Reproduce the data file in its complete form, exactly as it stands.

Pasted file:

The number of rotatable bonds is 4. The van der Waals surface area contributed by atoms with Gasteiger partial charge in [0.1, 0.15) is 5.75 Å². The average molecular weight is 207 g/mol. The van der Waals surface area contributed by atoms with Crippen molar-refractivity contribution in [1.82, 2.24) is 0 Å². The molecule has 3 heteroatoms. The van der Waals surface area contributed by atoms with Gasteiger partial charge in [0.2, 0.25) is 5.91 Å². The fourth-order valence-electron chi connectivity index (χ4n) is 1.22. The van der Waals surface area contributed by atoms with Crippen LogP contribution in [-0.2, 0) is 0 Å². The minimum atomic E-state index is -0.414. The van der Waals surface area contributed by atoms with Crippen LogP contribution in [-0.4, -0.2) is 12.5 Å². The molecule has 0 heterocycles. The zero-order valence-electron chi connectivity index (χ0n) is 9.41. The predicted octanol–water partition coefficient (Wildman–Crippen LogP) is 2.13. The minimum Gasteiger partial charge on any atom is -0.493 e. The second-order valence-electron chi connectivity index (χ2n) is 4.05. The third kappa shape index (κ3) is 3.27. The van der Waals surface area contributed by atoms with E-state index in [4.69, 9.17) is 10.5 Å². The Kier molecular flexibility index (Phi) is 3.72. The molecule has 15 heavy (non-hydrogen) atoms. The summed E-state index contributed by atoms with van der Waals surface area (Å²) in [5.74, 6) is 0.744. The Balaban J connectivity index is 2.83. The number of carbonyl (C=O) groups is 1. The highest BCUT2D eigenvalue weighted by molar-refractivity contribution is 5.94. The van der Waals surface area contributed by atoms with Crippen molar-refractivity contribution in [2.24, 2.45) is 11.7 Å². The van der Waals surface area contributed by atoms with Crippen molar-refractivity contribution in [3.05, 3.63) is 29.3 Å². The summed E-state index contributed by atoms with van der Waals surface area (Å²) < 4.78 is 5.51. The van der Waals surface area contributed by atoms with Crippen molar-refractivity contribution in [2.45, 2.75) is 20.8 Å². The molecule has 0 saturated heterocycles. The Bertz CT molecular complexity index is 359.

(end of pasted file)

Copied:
The number of rotatable bonds is 4. The van der Waals surface area contributed by atoms with Gasteiger partial charge in [0.1, 0.15) is 5.75 Å². The average molecular weight is 207 g/mol. The van der Waals surface area contributed by atoms with Crippen molar-refractivity contribution in [1.82, 2.24) is 0 Å². The molecule has 3 heteroatoms. The van der Waals surface area contributed by atoms with Gasteiger partial charge in [0.2, 0.25) is 5.91 Å². The fourth-order valence-electron chi connectivity index (χ4n) is 1.22. The van der Waals surface area contributed by atoms with Crippen LogP contribution in [-0.2, 0) is 0 Å². The minimum atomic E-state index is -0.414. The van der Waals surface area contributed by atoms with Crippen LogP contribution in [-0.4, -0.2) is 12.5 Å². The molecule has 0 heterocycles. The zero-order valence-electron chi connectivity index (χ0n) is 9.41. The predicted octanol–water partition coefficient (Wildman–Crippen LogP) is 2.13. The minimum Gasteiger partial charge on any atom is -0.493 e. The second-order valence-electron chi connectivity index (χ2n) is 4.05. The third kappa shape index (κ3) is 3.27. The van der Waals surface area contributed by atoms with E-state index in [4.69, 9.17) is 10.5 Å². The Kier molecular flexibility index (Phi) is 3.72. The molecule has 15 heavy (non-hydrogen) atoms. The summed E-state index contributed by atoms with van der Waals surface area (Å²) in [5.74, 6) is 0.744. The Balaban J connectivity index is 2.83. The number of carbonyl (C=O) groups is 1. The highest BCUT2D eigenvalue weighted by molar-refractivity contribution is 5.94. The van der Waals surface area contributed by atoms with Crippen molar-refractivity contribution in [2.24, 2.45) is 11.7 Å². The van der Waals surface area contributed by atoms with Crippen molar-refractivity contribution in [3.05, 3.63) is 29.3 Å². The summed E-state index contributed by atoms with van der Waals surface area (Å²) < 4.78 is 5.51. The van der Waals surface area contributed by atoms with Crippen molar-refractivity contribution in [2.45, 2.75) is 20.8 Å². The molecule has 0 saturated heterocycles. The Bertz CT molecular complexity index is 359.